S.C. Demo­cratic Party chief presses red-state hope with DNC bid.

Touts ex­pe­ri­ence, skills to be chair­man of DNC

The Washington Times Daily - - FRONT PAGE - BY SETH MCLAUGHLIN — Jaime Har­ri­son

Jaime Har­ri­son says the ex­pe­ri­ence he has gained as head of the South Carolina Demo­cratic Party and a Capi­tol Hill in­sider be­fore that has pro­vided him with a unique per­spec­tive on how to get the na­tional party back to win­ning af­ter a chal­leng­ing elec­tion cy­cle.

Mr. Har­ri­son said the skills he has de­vel­oped could give him an edge in the race against Rep. Keith El­li­son of Min­nesota and New Hamp­shire Chair­man Ray­mond Buck­ley to be­come chair­man of the Demo­cratic Na­tional Com­mit­tee.

La­bor Sec­re­tary Thomas E. Perez is ex­pected to en­ter the race as early as Thurs­day.

“I am the only one in the race that has the un­der­stand­ing of how D.C. op­er­ates and the lead­ers there, but at the same time I have been op­er­a­tive on the front lines try­ing to re­build a party in a red state,” Mr. Har­ri­son told The Wash­ing­ton Times this week.

Be­fore be­com­ing the state’s first black Demo­cratic Party chair­man in 2013, Mr. Har­ri­son worked for Rep. James E. Cly­burn of South Carolina, the third-rank­ing Demo­crat in the House, and as a lob­by­ist at the Podesta Group, which was co-founded by John Podesta, chair­man of Hil­lary Clin­ton’s failed pres­i­den­tial cam­paign.

As chair­man, Mr. Har­ri­son said, he has sought to strengthen ties be­tween lo­cal com­mu­ni­ties and South Carolina Democrats and to de­velop a gen­er­a­tion of Demo­cratic lead­ers through a fel­low­ship pro­gram — named af­ter Mr. Cly­burn — that trains new­com­ers to op­er­ate cam­paigns or run for of­fice.

“It is go­ing to be a fun­da­men­tal game-changer go­ing for­ward here in South Carolina be­cause we have a ton of young peo­ple [in­volved] who were not on our radar,” he said. “I think if we repli­cated it all across the coun­try, it would be tremen­dous in terms of build­ing up our bench in many parts of th­ese states.”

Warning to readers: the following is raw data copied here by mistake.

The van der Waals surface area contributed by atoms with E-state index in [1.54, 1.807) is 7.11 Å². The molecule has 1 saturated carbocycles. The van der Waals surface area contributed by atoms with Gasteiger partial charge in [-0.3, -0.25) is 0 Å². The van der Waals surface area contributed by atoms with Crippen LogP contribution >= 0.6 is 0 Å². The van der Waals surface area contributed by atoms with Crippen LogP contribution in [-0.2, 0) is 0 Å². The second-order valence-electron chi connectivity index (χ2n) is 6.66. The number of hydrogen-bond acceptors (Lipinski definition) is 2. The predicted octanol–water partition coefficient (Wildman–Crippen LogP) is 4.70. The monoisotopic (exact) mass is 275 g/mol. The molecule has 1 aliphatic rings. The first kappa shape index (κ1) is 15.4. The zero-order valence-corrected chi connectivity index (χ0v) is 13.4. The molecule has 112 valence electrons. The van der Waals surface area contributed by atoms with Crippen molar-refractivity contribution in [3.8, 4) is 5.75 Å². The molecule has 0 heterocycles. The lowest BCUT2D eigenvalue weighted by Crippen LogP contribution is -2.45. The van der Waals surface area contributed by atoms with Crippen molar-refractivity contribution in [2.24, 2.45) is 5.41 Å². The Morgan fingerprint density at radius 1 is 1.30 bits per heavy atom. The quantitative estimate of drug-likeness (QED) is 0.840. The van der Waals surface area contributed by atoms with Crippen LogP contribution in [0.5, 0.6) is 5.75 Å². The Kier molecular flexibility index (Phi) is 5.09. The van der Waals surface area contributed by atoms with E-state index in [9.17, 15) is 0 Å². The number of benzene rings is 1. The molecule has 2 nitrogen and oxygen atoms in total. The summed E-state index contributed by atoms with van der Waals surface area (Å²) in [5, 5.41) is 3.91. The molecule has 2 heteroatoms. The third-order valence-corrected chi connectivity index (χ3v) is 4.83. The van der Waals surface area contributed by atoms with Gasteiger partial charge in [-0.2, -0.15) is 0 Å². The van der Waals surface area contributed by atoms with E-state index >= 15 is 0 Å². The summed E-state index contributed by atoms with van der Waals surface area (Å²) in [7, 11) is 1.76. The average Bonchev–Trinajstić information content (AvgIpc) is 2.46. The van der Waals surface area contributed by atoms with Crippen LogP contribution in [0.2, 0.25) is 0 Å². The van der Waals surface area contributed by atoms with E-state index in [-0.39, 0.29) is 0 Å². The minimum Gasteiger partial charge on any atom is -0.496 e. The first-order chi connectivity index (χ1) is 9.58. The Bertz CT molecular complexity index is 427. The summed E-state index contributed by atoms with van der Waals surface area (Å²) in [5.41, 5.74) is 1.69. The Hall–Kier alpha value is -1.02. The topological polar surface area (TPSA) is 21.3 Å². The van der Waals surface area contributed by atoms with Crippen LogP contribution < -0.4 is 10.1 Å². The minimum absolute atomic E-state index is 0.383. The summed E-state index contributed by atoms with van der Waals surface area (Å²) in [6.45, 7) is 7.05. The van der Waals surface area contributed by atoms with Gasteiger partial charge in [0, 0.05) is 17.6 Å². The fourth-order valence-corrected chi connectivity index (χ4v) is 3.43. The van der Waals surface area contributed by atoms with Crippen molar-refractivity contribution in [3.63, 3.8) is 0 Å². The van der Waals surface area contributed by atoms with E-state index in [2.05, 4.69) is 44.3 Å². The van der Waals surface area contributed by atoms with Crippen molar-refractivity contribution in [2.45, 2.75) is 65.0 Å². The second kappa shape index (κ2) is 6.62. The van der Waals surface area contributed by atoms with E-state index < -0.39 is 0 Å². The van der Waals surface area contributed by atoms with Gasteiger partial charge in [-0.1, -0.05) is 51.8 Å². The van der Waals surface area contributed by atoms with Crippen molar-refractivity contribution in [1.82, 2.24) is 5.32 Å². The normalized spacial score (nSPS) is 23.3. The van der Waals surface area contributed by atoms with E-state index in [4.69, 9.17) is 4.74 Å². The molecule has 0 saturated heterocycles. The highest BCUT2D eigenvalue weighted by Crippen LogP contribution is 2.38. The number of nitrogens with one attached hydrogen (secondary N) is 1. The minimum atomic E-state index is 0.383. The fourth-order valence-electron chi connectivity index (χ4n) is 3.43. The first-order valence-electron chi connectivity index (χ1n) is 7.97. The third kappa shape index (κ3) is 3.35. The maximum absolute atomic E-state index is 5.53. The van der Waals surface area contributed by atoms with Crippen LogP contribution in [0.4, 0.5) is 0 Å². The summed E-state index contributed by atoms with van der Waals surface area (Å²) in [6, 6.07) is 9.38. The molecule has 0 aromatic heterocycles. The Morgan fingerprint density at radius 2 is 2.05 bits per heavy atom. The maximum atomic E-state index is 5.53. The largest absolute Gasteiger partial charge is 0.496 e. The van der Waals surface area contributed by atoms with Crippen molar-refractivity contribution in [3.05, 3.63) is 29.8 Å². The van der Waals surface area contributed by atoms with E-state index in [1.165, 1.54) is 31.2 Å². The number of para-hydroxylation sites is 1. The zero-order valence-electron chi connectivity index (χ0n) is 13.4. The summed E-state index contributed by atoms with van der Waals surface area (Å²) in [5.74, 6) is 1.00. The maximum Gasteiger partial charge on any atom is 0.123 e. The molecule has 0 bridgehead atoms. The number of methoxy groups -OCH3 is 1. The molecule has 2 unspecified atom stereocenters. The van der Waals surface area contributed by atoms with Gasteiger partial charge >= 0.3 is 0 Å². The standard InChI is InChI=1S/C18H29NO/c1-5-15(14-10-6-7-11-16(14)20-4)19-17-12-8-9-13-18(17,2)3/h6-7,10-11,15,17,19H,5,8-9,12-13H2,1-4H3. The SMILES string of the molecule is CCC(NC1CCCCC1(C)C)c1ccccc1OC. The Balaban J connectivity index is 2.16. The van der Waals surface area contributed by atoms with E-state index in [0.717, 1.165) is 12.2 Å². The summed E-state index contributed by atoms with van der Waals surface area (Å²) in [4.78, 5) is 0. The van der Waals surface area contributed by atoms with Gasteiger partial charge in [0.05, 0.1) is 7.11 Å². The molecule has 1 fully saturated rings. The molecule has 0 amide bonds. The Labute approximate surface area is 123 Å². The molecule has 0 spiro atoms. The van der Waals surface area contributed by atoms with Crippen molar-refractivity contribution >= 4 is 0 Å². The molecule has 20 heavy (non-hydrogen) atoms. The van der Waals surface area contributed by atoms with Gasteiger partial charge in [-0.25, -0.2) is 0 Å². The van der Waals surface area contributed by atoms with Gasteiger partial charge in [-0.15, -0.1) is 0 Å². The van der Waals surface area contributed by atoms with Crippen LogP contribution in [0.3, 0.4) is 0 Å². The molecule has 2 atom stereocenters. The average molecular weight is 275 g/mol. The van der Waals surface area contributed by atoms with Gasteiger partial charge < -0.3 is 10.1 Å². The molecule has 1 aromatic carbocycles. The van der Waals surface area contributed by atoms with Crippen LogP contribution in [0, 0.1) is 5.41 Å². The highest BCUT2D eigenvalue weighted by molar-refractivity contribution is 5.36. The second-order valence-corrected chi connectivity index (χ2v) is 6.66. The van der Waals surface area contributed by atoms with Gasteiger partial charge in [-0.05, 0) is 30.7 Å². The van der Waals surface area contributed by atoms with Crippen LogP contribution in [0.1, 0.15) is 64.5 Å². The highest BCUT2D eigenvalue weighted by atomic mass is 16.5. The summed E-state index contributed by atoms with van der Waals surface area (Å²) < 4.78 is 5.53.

Mr. El­li­son, mean­while, got a boost Wed­nes­day when New York Mayor Bill de Bla­sio pledged his sup­port, adding to his list of pow­er­ful po­lit­i­cal al­lies — in­clud­ing the AFL-CIO and in­com­ing Senate Mi­nor­ity Leader Charles E. Schumer of New York.

Lib­er­als in­clud­ing Sens. El­iz­a­beth War­ren of Mas­sachusetts and Bernard San­ders of Ver­mont ap­peared at a fo­rum Wed­nes­day to sup­port Mr. El­li­son.

Still, Mr. El­li­son’s cam­paign has had some stum­bles, fu­el­ing calls for Mr. Perez to run and open­ing the door for DNC mem­bers to take a good look at Mr. Buck­ley and Mr. Har­ri­son.

Mr. Cly­burn told his col­leagues that Mr. Har­ri­son “has the ex­pe­ri­ence, vi­sion, and com­mit­ment to re­build our party and to re­turn us to vic­tory on na­tional, state and lo­cal lev­els.”

Mr. Har­ri­son told The Times that his path to vic­tory de­pends in large part on win­ning the sup­port of DNC mem­bers from states that helped power Don­ald Trump to vic­tory last month.

“We are go­ing to pull a coali­tion from the South­ern states and some fly­over states,” he said, adding that he hopes to com­ple­ment that back­ing with sup­port from his friends from coastal states.

Mr. Har­ri­son said part of his plan is to in­vest more in state par­ties in red states. He said the $7,500 doled out an­nu­ally is not enough.

“In a ruby-red state, say you take an Ok­la­homa or an Idaho, where Repub­li­cans con­trol ev­ery­thing, it is very hard for them to raise the re­sources they need in or­der to com­pete,” he said.

He said a stronger part­ner­ship be­tween the DNC and state par­ties could have changed elec­tion out­comes in states such as Wis­con­sin, Penn­syl­va­nia and Michi­gan, which backed Mr. Trump.

“If we had more in­vest­ment in those state par­ties over the past four years, that could have made the dif­fer­ence in terms of the get-out-the-vote ef­forts,” he said.

Mr. Har­ri­son has a bach­e­lor’s de­gree from Yale and law de­gree from Ge­orge­town Univer­sity.

The head of the DNC has been in flux since July when Rep. Deb­bie Wasser­man Schultz of Florida re­signed af­ter hacked emails showed fa­voritism for Hil­lary Clin­ton over Mr. San­ders in the pres­i­den­tial pri­mary race. Donna Brazile has since served as in­terim chair­woman.

“I am the only one in the race that has the un­der­stand­ing of how D.C. op­er­ates and the lead­ers there, but at the same time I have been op­er­a­tive on the front lines try­ing to re­build a party in a red state.”


Jaime Har­ri­son, chair­man of the South Carolina Demo­cratic Party, is hop­ing to lead the party on a na­tional level. He said part of his plan is to in­vest more money in states that helped power Don­ald Trump to vic­tory.

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